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Lung function and gas cooking stoves

ROME, ITALY. Italian researchers have found that girls who spend time in the kitchen while their mother is cooking on a gas stove tend to have impaired lung function. The study involved 702 boys and girls aged 11 to 13 years. The participants were categorized according to how often they were in the kitchen while the gas stove was in use (never, sometimes, often). They all underwent spirometric testing to measure lung function and skin prick testing to determine atopic (allergic) reactions. Blood samples were also analyzed to determine serum level of IgE (immunoglobulin E) another marker for allergy.

The researchers conclude that lung function (forced expiratory volume at 75 per cent of vital capacity) in boys is not affected by time spent in the kitchen. The reduction in lung function for girls who were present often or sometimes during stove usage was an average 11.1 per cent and 10.3 per cent respectively and was statistically significant. The reduction was limited to girls with a high level of IgE. The researchers also noticed that more boys than girls had asthma (10.6 per cent versus 3.7 per cent) and a positive skin prick test (29.7 per cent versus 22.8 per cent). They warn that exposure to gas cooking is harmful to girls with a high level of serum IgE and suggest that kitchens should be inspected and appropriate ventilation installed if needed.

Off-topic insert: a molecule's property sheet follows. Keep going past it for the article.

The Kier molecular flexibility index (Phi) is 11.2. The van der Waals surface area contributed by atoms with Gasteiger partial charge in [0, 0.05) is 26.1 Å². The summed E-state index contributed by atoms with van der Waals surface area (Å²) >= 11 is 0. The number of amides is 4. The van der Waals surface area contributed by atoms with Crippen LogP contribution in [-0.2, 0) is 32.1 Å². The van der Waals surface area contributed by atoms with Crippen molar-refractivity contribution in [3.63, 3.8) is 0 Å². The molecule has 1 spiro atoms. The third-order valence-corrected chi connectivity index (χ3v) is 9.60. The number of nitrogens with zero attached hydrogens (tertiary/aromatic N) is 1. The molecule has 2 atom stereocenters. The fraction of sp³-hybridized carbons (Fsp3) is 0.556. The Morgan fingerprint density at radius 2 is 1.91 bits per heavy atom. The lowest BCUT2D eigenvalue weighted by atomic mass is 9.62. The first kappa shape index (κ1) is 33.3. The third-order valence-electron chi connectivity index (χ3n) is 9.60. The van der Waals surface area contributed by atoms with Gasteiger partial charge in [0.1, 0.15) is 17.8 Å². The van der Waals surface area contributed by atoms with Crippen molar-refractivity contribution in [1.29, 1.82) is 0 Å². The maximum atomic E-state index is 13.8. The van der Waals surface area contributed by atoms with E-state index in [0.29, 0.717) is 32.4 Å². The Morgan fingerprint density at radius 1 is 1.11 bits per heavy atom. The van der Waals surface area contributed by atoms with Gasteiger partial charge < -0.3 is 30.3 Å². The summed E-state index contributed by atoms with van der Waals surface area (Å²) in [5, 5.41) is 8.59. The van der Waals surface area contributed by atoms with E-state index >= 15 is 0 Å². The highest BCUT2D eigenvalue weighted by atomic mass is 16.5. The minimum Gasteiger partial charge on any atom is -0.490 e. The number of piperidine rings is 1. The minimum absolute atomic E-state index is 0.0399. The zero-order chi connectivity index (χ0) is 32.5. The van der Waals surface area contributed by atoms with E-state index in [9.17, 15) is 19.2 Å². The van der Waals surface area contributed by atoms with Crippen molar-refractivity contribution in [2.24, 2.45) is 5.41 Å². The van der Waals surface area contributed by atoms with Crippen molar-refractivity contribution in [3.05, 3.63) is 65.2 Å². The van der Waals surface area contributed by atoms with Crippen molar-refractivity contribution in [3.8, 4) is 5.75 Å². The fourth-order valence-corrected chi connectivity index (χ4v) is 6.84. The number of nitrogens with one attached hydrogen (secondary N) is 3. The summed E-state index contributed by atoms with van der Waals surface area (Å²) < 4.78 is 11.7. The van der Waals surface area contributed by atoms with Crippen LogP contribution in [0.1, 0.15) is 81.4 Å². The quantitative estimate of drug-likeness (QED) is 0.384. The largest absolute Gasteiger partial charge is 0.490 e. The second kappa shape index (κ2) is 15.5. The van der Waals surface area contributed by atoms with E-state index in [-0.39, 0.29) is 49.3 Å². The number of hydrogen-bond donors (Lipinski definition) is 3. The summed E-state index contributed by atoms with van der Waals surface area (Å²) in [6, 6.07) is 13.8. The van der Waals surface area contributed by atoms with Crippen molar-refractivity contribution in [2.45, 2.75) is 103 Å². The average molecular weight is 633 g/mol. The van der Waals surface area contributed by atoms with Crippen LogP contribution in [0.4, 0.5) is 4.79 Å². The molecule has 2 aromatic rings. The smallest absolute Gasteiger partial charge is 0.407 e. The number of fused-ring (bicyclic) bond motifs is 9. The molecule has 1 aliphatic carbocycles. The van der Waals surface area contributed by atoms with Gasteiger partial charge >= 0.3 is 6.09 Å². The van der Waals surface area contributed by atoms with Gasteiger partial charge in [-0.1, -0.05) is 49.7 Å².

Corbo, G.M., et al. Effect of gas cooking on lung function in adolescents: modifying role of sex and immunoglobulin E. Thorax, Vol. 56, July 2001, pp. 536-40

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